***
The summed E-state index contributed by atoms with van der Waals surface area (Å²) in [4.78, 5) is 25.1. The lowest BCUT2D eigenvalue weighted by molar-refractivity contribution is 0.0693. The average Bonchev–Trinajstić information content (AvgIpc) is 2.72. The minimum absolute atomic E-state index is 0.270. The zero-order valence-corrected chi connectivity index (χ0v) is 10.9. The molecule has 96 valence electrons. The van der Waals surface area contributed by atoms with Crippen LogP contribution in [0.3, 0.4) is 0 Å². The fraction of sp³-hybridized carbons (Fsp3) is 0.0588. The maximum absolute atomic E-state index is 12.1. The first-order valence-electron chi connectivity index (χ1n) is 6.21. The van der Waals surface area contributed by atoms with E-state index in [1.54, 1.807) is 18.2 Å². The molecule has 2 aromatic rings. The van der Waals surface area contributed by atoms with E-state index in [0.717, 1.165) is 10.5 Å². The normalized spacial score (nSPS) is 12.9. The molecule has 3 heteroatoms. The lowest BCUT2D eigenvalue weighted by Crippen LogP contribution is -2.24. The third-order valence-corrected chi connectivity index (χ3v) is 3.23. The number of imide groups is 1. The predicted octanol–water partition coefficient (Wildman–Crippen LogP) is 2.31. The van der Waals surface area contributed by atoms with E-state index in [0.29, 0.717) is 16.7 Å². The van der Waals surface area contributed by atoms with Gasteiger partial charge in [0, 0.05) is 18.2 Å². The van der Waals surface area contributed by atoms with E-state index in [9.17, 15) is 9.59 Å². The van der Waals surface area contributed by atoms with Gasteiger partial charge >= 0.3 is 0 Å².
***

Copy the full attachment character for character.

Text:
The summed E-state index contributed by atoms with van der Waals surface area (Å²) in [4.78, 5) is 25.1. The lowest BCUT2D eigenvalue weighted by molar-refractivity contribution is 0.0693. The average Bonchev–Trinajstić information content (AvgIpc) is 2.72. The minimum absolute atomic E-state index is 0.270. The zero-order valence-corrected chi connectivity index (χ0v) is 10.9. The molecule has 96 valence electrons. The van der Waals surface area contributed by atoms with Crippen LogP contribution in [0.3, 0.4) is 0 Å². The fraction of sp³-hybridized carbons (Fsp3) is 0.0588. The maximum absolute atomic E-state index is 12.1. The first-order valence-electron chi connectivity index (χ1n) is 6.21. The van der Waals surface area contributed by atoms with E-state index in [1.54, 1.807) is 18.2 Å². The molecule has 2 aromatic rings. The van der Waals surface area contributed by atoms with E-state index in [0.717, 1.165) is 10.5 Å². The normalized spacial score (nSPS) is 12.9. The molecule has 3 heteroatoms. The lowest BCUT2D eigenvalue weighted by Crippen LogP contribution is -2.24. The third-order valence-corrected chi connectivity index (χ3v) is 3.23. The number of imide groups is 1. The predicted octanol–water partition coefficient (Wildman–Crippen LogP) is 2.31. The van der Waals surface area contributed by atoms with E-state index in [0.29, 0.717) is 16.7 Å². The van der Waals surface area contributed by atoms with Gasteiger partial charge in [0, 0.05) is 18.2 Å². The van der Waals surface area contributed by atoms with E-state index in [9.17, 15) is 9.59 Å². The van der Waals surface area contributed by atoms with Gasteiger partial charge >= 0.3 is 0 Å².